Many are happy to return to school and get into a routine and see friends – child development childcare being important. Parents are happy to send their children back to school with all the safety measures in place to prevent transmission of the virus. We must listen to the right people who have experience and valuable knowledge in their field. Scientific evidence and those in the medical profession understand infection control procedures and policies and policy reforms must reflect this. We all must be responsible for our health and wellbeing – reduce obesity, exercise, cleanliness, hand washing, clean surfaces, social distancing and face covering and create an environment for our families to live and appreciate the natural world.

It is inevitable during our normal daily activities we touch many surfaces. This virus is able to survive on many types of surfaces for a long time. Therefore we must be aware that this is a way of transmitting the disease. Hand washing and regular surface cleaning will reduce this risk. It is worth considering the value of therapeutic touch – to hold someone’s hand, to comfort when anxious is known to reduce anxiety, reduce blood pressure and boost the sense of wellbeing. Although this is restricted during the pandemic, it does highlight the importance of getting to grips with this virus as soon as possible.

Our environment is precious, we must recognise that disposal of waste and offensive odours are a source of viral transmission. Businesses have to be accountable to reduce pollution – sewerage has been known to leak into our waterways, which can lead to poor health. Farm land can be affect-ed resulting in food, plants, animals, and fish being contaminated. We must clean up our act to preserve our planet –otherwise our quality and taste of our food will be affected and pollution in the air will risk our wellbeing.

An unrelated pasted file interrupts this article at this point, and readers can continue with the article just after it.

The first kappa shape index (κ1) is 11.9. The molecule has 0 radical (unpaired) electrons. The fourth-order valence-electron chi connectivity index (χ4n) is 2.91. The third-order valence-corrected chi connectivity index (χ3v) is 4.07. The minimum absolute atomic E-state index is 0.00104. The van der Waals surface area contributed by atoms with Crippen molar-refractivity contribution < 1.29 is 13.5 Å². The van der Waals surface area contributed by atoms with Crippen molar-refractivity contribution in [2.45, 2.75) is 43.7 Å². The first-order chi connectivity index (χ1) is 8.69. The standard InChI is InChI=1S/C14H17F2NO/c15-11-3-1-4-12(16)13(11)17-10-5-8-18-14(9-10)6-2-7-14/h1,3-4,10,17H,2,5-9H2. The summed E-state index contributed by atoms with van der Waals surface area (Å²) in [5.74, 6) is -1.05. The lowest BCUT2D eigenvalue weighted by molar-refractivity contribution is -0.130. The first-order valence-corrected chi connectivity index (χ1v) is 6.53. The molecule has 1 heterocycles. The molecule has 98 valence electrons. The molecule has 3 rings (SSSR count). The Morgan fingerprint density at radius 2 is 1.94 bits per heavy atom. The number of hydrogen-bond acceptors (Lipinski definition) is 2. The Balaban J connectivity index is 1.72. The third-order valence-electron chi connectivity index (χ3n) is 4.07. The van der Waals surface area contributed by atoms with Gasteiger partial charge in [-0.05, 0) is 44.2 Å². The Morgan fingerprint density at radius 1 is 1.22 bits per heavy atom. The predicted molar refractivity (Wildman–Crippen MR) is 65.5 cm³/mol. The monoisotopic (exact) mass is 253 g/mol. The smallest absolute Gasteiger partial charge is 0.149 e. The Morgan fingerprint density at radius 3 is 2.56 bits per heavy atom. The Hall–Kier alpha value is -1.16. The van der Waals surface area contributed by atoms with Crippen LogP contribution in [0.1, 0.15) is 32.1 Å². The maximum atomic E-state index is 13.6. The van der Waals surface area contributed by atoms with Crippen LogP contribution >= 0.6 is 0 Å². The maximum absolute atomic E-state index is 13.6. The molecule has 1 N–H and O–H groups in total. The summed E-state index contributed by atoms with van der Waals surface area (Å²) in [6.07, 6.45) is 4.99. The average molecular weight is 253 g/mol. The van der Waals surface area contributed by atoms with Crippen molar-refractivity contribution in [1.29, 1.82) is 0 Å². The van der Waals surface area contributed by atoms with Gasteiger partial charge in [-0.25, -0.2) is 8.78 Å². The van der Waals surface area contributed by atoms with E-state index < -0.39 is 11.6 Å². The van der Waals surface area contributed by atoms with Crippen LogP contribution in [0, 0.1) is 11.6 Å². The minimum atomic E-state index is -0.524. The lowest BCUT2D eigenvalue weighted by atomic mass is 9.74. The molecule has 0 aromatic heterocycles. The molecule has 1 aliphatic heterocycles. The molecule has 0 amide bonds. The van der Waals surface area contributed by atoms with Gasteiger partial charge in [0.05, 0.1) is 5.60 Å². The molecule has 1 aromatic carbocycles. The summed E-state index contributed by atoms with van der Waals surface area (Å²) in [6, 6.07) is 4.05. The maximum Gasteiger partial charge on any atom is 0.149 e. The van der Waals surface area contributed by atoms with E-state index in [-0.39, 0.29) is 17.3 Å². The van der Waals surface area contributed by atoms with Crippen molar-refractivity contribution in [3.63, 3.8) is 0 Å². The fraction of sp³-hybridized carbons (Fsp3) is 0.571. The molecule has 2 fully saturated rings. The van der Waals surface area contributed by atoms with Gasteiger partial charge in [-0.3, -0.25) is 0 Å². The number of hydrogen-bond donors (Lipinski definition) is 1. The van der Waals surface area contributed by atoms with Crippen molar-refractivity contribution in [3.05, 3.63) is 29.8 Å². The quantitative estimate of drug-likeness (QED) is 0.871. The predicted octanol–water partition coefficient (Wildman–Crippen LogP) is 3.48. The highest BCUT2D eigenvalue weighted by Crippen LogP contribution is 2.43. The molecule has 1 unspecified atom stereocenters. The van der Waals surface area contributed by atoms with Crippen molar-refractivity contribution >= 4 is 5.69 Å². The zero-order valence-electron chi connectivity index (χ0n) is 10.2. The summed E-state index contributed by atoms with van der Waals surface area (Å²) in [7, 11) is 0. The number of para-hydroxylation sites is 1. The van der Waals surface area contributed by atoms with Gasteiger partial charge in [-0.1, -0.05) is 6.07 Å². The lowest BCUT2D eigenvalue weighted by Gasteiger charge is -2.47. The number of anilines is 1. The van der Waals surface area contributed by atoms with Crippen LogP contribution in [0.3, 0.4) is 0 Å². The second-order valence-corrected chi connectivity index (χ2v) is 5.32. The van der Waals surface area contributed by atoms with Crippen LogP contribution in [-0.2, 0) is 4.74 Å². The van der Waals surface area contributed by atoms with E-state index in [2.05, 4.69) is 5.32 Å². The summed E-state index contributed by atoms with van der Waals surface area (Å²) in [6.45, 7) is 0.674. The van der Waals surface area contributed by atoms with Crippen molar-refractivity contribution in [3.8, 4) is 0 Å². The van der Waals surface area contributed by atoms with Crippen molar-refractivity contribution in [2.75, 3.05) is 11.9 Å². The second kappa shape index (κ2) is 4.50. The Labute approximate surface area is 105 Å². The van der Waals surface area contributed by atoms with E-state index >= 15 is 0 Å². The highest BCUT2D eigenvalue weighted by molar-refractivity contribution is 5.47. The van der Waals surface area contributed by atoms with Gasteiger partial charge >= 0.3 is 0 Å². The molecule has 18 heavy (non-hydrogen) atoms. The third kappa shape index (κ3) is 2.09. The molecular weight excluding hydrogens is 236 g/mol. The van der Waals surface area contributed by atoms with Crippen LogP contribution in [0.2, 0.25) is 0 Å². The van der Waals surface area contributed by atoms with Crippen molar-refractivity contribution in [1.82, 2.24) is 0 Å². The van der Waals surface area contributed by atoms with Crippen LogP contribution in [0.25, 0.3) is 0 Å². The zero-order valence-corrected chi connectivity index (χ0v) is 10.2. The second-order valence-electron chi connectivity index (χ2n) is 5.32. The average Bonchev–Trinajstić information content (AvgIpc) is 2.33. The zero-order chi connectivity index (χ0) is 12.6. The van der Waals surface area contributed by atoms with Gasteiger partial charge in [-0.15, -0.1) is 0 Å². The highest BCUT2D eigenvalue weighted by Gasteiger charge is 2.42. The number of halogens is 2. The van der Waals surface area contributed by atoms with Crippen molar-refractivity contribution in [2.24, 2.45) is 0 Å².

Poverty, deprivation, homelessness result from a poor economy, so it is important to get the balance right to reduce further suffering and spread of the virus. So how can we get this balance?

David Attenborough pointed out that one important thing we can do to protect our planet is:


We all take for granted water, food, gas, electric but we must remember to avoid waste and consider those who are struggling during this pandemic. Consider the following:


To live in a healthy environment, we all have a role to play. To observe what is going on around us will help reduce transmission of the virus. Ensure our homes are clean and tidy, reduce waste and value our natural world for future generations. Ensure businesses provide a safe environment for workers to return back to work and avoid crowds when necessary or wear face coverings.